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So you think you need a debt solution, but you’re worried you’ll lose your car. Find out what happens here.
What happens to your vehicle when you enter into a debt solution is question we are commonly asked at Debt Advisory Centre: it is understandably a worry for many people. This is especially true if you have kids or other people depending on you for transport, or you have to use your car or a van for work. So, in this three-part blog, we’ll look at what happens to your vehicle if you decide to enter into a debt solution.
We've put parts 1 aand 2 together, we think it'll be easier to digest like that, then tomorrow they'll be part three.
Please note that this information is for people living in England and Wales. If you live in Scotland, there are a number of other debt solutions available for you, you can read about them here – Scottish Solutions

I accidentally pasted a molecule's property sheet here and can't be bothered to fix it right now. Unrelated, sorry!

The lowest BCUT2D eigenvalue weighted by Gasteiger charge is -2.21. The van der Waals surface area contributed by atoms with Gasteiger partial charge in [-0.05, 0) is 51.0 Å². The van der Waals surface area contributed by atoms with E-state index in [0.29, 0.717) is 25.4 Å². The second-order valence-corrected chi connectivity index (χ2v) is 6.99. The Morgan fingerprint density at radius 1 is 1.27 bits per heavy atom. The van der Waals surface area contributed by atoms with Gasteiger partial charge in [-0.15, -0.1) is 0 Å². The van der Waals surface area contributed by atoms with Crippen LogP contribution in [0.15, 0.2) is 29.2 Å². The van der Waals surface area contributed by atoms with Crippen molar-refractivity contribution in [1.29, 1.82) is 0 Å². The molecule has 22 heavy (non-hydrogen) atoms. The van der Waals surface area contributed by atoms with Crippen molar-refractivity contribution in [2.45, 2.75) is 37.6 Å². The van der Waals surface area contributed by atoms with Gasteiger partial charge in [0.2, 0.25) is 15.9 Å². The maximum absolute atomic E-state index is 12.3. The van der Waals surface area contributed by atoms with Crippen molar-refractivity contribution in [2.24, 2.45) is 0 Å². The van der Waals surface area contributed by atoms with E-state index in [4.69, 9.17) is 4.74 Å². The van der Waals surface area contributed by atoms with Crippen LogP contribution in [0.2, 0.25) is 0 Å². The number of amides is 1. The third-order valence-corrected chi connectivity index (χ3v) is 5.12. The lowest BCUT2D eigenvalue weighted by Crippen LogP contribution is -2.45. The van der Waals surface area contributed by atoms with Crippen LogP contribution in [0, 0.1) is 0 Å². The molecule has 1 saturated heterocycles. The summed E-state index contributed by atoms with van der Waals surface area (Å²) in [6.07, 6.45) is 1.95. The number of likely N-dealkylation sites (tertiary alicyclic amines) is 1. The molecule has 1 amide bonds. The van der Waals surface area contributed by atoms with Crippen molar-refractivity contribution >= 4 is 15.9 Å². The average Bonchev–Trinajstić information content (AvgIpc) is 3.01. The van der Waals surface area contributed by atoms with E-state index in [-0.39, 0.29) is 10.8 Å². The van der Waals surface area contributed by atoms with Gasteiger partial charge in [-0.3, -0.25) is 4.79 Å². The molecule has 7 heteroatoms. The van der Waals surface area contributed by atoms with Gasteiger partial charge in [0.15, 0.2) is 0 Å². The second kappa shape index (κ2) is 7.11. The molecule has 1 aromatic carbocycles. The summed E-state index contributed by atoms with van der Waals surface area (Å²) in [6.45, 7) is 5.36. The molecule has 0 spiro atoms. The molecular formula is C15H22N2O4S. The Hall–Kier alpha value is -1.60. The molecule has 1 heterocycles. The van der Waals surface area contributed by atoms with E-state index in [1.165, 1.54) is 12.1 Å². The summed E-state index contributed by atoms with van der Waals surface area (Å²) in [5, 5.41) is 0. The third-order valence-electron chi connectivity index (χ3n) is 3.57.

First we need to make it clear that each individual case is viewed as just that – individual. So, we can only give you a rough idea of what might happen, or what happens in most cases, which does not mean it will happen to you. So if you’re thinking of entering into a debt solution, and you own a vehicle, it’s best to speak to a trained debt advisor. They’ll be able to tell you, in detail, what your options are and the best way to move forward. You can speak to one of our advisors by clicking any of the ‘contact us’ buttons on the left of the page. You can also get free, impartial debt advice from the Money Advice Service
An important note about assets and vehicles